Katie Ledecky beaten in 200m free at world championships (video)

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Katie Ledecky didn’t feel like herself. She didn’t look it, either, as another swimmer chased her down.

Ledecky lost an individual final at a major international meet for the first time in 14 tries, taking silver in the 200m freestyle at the world championships in Budapest on Wednesday.

Italian world-record holder Federica Pellegrini won in 1:54.73, which was .04 slower than Ledecky’s semifinal time Tuesday.

Ledecky and Australian Emma McKeon tied for silver in 1:55.18.

Ledecky had won all 13 of her individual finals at the Olympics, world championships and Pan Pacific Championships before Wednesday.

“I just didn’t feel really like myself in the middle of that race,” Ledecky said on NBCSN after going slower in an individual final than in early rounds for the first time at a major international meet. “It felt like I was scrambling a little bit at the end. That hurts a little but, but I’m going to come back stronger and be really good in that event the next couple of years.”

In other events, South African Chad le Clos went out hard and held on to win the 200m butterfly in 1:53.33. That time would have beaten rival Michael Phelps by .03 in Rio. It was Le Clos’ fastest since upsetting Phelps at the 2012 Olympics.

The U.S. mixed medley relay team lowered the world record in the preliminary heats and the final Wednesday, beating Australia by 2.65 seconds.

China’s Sun Yang failed in a bid for a fourth straight world title in the 800m free. He finished fifth, eight seconds behind Italian winner Gabriele Detti.

Brit Adam Peaty repeated as world champion in the 50m breaststroke, a non-Olympic event, after lowering his world record in the prelims and semis.

But the women’s 200m free was the showcase event Wednesday.

McKeon led Ledecky by .01 after 150 meters, but the veteran Pellegrini surged past both swimmers with the fastest final length by seven tenths of a second. Ledecky told media in Budapest that she didn’t have “that extra gear” that she normally summons.

Ledecky’s quest to match Missy Franklin‘s female record of six gold medals at a single worlds is now over. She can still win five gold medals this week.

Ledecky has the 4x200m freestyle relay Thursday, where the U.S. is a heavy favorite, and the 800m freestyle on Friday and Saturday, where she holds the 13 fastest times in history.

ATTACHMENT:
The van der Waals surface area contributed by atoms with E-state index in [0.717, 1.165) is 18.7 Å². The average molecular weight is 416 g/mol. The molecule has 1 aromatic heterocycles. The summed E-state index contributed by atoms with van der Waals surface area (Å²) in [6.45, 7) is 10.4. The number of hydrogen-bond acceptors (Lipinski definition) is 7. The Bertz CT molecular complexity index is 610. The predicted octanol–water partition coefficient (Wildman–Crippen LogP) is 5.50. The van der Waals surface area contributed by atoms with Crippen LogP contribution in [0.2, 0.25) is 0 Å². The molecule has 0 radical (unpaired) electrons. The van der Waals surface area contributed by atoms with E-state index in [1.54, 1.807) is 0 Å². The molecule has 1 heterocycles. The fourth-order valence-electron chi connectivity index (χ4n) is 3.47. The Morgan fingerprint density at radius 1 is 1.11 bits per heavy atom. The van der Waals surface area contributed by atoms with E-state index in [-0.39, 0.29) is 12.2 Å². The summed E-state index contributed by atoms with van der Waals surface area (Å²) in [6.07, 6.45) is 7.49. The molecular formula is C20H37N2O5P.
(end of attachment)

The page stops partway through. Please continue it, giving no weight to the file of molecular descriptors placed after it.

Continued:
Ledecky has been between one and two seconds slower than her times at the Rio Olympics in three events at worlds. This doesn’t count the 1500m free, which wasn’t swum in Rio. She can get away with that in distance races, but not in her shortest individual event, the 200m free.

Ledecky saw major changes since Rio, moving from the D.C. area, enrolling at Stanford and swimming under a new coach for the first time in four years. Then she swam a full NCAA season in the fall and winter.

“Maybe I haven’t been quite on point as much as I would’ve hoped to have been this week, but I’ve still been feeling good,” Ledecky said.

Pellegrini, whose 200m free world record from 2009 is the oldest female mark still standing, became the first swimmer to earn seven world medals in a single event. Pellegrini also earned Olympic silver in 2004 at age 16 and gold in 2008, but was fifth in 2012 and fourth in 2016.

She said after the race that it would be the final 200m of her career “at this level.”

“I honestly thought the one to win the race would be Katie,” Pellegrini said, according to The Associated Press, “and it wasn’t.”

Ledecky’s biggest rival in the 200m free, Swede Sarah Sjöström, chose not to enter the event in Budapest as she focuses on the 50m and 100m butterflies and freestyles.

Sjöström clocked 1:54.08 for silver in Rio (.35 behind Ledecky) and 1:54.31 leading off the 4x200m free relay at 2015 Worlds (.85 faster than Ledecky’s winning time in the 200m free final which Sjöström also skipped).

In Wednesday semifinals, Americans Caeleb Dressel and Nathan Adrian were the second- and third-fastest qualifiers into the 100m freestyle final Thursday. France’s Mehdy Metella qualified first by .01 over Dressel.

Chase Kalisz, the Olympic 400m individual medley silver medalist, qualified fastest into Thursday’s 200m IM final.

Olympic champion Mireia Belmonte of Spain and Hungarian Katinka Hosszu were among the qualifiers into Thursday’s 200m butterfly final.

Women’s 200m Freestyle Results
Gold: Federica Pellegrini (ITA) — 1;54.73

Silver: Katie Ledecky (USA) — 1:55.18
Silver: Emma McKeon (AUS) — 1:55.18
4. Veronika Popova (RUS) — 1:55.26
5. Siobhan Haughey (HKG) — 1:55.96
6. Leah Smith (USA) — 1:56.06
7. Katinka Hosszu (HUN) — 1:56.35
8. Charlotte Bonnet (FRA) — 1:56.62